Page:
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Kalam urges NRIs to set up body for disaster research

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Dr A.P.J. Abdul Kalam, President, with Mr Sam Pitroda, Chairman, WorldTel, and Mr Jagdish Tytler, Minister for Non-Resident Indian Affairs, on the concluding day of the Third Pravasi Bharatiya Divas in Mumbai on Sunday. Paul Noronha
Dr A.P.J. Abdul Kalam, President, with Mr Sam Pitroda, Chairman, WorldTel, and Mr Jagdish Tytler, Minister for Non-Resident Indian Affairs, on the concluding day of the Third Pravasi Bharatiya Divas in Mumbai on Sunday. Paul Noronha

Our Bureau

Mumbai, Jan. 9

AGAINST the backdrop of the tsunami tragedy, the President, Dr A.P.J. Abdul Kalam, has urged the Indian population living abroad to launch an Overseas Indian Research Foundation to research areas such as prediction of earthquakes.

With a seed-capital of $100 million, the foundation could work in challenging areas to save the loss of life and property from catastrophes such as the tsunami, he said at the concluding session of the Pravasi Bharatiya Divas.

Prediction earthquakes is a tough research area, he said and asked the full house of non-resident Indians (NRI) gathered at the function: "Will you take up this challenge?"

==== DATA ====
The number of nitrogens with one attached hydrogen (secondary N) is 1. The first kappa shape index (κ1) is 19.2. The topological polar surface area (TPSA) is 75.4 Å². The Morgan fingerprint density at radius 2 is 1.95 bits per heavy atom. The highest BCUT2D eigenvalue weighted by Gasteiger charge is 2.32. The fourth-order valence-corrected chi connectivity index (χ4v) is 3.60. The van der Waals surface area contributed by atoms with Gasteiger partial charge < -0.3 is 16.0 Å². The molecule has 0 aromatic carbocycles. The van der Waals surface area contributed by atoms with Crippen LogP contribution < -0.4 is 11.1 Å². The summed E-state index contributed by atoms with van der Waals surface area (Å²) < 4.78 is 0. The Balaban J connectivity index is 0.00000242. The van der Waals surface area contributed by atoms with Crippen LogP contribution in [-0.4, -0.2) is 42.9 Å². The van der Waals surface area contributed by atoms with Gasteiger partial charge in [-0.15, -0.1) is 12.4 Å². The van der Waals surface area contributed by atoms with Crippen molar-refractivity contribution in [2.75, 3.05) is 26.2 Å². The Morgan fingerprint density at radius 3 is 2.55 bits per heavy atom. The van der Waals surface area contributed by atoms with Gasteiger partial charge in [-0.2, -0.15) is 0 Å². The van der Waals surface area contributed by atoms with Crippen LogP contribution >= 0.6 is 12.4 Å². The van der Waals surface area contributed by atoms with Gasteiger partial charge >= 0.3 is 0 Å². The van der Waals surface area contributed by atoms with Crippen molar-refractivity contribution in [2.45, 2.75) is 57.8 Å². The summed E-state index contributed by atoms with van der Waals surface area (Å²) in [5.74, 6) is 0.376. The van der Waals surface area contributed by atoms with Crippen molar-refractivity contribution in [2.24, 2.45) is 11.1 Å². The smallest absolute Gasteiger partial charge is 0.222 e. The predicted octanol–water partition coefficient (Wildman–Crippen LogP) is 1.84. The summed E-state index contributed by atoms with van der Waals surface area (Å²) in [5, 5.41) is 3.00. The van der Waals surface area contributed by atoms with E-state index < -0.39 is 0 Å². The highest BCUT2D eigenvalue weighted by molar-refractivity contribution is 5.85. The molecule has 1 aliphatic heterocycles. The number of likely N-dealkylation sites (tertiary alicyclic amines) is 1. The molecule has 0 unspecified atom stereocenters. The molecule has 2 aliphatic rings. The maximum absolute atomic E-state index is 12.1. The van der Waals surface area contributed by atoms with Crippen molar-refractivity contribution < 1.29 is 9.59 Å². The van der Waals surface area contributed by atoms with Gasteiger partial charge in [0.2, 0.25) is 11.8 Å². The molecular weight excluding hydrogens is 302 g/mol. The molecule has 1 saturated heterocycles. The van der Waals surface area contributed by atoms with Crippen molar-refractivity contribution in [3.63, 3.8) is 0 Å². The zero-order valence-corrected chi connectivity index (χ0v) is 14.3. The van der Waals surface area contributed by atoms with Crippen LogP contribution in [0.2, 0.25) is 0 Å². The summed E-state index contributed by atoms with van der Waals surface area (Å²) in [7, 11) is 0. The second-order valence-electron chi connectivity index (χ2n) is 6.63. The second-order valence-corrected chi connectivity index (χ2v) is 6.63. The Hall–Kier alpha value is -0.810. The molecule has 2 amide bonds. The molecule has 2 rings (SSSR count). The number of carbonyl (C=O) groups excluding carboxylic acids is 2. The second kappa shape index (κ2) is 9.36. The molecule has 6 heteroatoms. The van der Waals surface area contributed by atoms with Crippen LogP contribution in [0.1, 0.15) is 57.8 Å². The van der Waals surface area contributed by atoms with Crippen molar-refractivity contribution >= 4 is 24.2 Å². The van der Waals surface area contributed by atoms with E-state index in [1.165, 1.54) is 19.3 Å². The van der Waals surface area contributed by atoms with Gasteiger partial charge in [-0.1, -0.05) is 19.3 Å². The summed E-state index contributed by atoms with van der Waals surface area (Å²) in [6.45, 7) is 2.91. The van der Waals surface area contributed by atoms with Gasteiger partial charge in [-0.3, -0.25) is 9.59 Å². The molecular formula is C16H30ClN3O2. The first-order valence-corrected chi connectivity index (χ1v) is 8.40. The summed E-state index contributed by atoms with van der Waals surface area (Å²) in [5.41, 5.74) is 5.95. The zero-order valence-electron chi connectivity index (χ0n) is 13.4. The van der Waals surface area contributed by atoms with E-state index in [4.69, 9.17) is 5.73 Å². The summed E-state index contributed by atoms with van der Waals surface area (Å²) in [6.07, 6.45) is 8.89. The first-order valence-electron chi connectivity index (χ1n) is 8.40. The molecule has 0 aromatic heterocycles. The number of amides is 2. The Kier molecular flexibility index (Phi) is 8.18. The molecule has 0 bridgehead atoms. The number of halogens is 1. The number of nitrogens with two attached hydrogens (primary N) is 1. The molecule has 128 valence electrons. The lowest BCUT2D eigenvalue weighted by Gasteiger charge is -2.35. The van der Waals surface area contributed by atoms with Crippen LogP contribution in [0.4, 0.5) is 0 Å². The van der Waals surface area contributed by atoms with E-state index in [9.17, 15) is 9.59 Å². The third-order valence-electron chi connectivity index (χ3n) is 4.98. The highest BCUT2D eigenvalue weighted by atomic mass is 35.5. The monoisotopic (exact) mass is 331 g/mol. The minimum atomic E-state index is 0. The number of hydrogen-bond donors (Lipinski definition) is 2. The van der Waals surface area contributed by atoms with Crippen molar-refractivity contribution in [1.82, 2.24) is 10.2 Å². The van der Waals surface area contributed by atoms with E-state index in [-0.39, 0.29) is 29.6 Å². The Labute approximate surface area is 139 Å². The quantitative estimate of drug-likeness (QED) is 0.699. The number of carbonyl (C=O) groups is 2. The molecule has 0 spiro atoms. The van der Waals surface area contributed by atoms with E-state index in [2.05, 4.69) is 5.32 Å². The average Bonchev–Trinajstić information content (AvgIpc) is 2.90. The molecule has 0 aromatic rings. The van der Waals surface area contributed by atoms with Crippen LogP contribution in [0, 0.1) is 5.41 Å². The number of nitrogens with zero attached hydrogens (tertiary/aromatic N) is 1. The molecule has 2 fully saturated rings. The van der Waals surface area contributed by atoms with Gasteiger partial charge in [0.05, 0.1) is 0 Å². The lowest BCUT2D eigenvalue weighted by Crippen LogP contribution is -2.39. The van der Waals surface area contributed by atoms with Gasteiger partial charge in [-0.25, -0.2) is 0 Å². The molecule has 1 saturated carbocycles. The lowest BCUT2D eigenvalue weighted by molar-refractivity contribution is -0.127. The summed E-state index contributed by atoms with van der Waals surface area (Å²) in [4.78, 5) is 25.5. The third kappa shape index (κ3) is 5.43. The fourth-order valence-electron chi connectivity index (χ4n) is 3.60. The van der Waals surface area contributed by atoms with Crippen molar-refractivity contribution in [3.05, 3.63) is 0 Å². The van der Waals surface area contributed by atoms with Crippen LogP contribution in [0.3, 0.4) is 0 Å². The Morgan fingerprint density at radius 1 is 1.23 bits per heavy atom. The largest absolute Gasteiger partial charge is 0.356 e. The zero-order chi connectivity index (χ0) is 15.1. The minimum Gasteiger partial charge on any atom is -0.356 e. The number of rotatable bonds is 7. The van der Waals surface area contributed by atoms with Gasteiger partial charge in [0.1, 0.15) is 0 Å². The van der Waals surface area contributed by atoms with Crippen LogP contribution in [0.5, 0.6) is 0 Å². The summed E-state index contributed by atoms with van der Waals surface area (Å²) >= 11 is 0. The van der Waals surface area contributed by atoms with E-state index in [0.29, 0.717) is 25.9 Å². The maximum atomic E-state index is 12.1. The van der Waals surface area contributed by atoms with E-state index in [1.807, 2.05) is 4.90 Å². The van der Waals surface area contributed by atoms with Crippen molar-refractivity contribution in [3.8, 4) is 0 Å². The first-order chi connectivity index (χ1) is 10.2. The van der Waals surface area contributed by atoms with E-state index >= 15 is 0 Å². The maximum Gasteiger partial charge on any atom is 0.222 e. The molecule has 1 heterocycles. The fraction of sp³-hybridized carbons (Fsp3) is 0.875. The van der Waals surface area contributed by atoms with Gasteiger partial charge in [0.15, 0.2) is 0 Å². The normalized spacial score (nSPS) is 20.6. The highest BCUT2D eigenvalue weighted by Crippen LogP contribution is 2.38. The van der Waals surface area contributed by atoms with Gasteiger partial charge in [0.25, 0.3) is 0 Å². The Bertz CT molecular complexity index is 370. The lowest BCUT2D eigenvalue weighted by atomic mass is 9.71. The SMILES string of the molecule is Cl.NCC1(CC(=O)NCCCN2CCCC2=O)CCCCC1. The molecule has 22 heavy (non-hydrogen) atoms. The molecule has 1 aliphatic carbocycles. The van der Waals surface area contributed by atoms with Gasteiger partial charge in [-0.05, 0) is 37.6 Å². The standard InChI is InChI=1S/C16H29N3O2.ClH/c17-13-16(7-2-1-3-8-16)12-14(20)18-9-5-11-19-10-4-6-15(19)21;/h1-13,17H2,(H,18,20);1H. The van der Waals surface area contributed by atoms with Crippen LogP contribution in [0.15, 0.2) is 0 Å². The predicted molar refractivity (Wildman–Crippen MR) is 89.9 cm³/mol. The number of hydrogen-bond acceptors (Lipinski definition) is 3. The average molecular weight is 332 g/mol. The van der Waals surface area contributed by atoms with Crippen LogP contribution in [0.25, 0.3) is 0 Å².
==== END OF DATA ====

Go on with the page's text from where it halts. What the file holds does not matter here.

Further, he suggested that the foundation identify institutions of excellence and researchers and work with them on such issues.

In a speech, punctuated with applause from the audience, the President pointed out that another challenge facing the country was to uplift the 260 million people living below the poverty line. And this can be achieved by focusing on areas such as education, healthcare, agriculture and food processing, he said. He called for development of infrastructure, a "weak point," and underlined the importance of having tele-medicine, tele-education and e-governance. These integrated methods should percolate to the rural areas, he added.

Conferring the Pravasi Bharatiya Samman Awards on 15 overseas Indians, the President told the 20-million-odd overseas Indian community to enrich the countries they were living in with "sweat, knowledge and dignity, since you belong to a nation of tradition."

Striking an emotional note, he said: "We have a common umbilical connectivity with our motherland." And this cultural connectivity becomes important for a borderless India, he concluded.

(This article was published in the Business Line print edition dated January 10, 2005)
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